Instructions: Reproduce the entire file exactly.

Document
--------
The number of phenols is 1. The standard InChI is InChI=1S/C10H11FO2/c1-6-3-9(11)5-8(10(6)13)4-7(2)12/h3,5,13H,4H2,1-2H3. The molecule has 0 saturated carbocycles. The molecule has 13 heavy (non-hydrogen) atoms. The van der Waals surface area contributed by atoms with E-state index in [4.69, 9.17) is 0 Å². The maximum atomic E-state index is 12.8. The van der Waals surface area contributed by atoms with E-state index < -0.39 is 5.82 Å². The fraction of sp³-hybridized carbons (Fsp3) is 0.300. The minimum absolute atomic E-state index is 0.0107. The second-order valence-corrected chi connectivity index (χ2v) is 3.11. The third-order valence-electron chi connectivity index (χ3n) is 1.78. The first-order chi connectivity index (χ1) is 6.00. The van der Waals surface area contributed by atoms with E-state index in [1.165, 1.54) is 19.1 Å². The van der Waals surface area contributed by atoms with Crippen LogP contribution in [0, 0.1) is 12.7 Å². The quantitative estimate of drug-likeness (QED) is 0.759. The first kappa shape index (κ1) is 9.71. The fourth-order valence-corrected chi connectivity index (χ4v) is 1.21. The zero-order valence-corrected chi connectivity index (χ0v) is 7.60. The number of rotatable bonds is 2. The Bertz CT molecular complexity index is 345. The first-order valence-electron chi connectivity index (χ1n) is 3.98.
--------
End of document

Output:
The number of phenols is 1. The standard InChI is InChI=1S/C10H11FO2/c1-6-3-9(11)5-8(10(6)13)4-7(2)12/h3,5,13H,4H2,1-2H3. The molecule has 0 saturated carbocycles. The molecule has 13 heavy (non-hydrogen) atoms. The van der Waals surface area contributed by atoms with E-state index in [4.69, 9.17) is 0 Å². The maximum atomic E-state index is 12.8. The van der Waals surface area contributed by atoms with E-state index < -0.39 is 5.82 Å². The fraction of sp³-hybridized carbons (Fsp3) is 0.300. The minimum absolute atomic E-state index is 0.0107. The second-order valence-corrected chi connectivity index (χ2v) is 3.11. The third-order valence-electron chi connectivity index (χ3n) is 1.78. The first-order chi connectivity index (χ1) is 6.00. The van der Waals surface area contributed by atoms with E-state index in [1.165, 1.54) is 19.1 Å². The van der Waals surface area contributed by atoms with Crippen LogP contribution in [0, 0.1) is 12.7 Å². The quantitative estimate of drug-likeness (QED) is 0.759. The first kappa shape index (κ1) is 9.71. The fourth-order valence-corrected chi connectivity index (χ4v) is 1.21. The zero-order valence-corrected chi connectivity index (χ0v) is 7.60. The number of rotatable bonds is 2. The Bertz CT molecular complexity index is 345. The first-order valence-electron chi connectivity index (χ1n) is 3.98.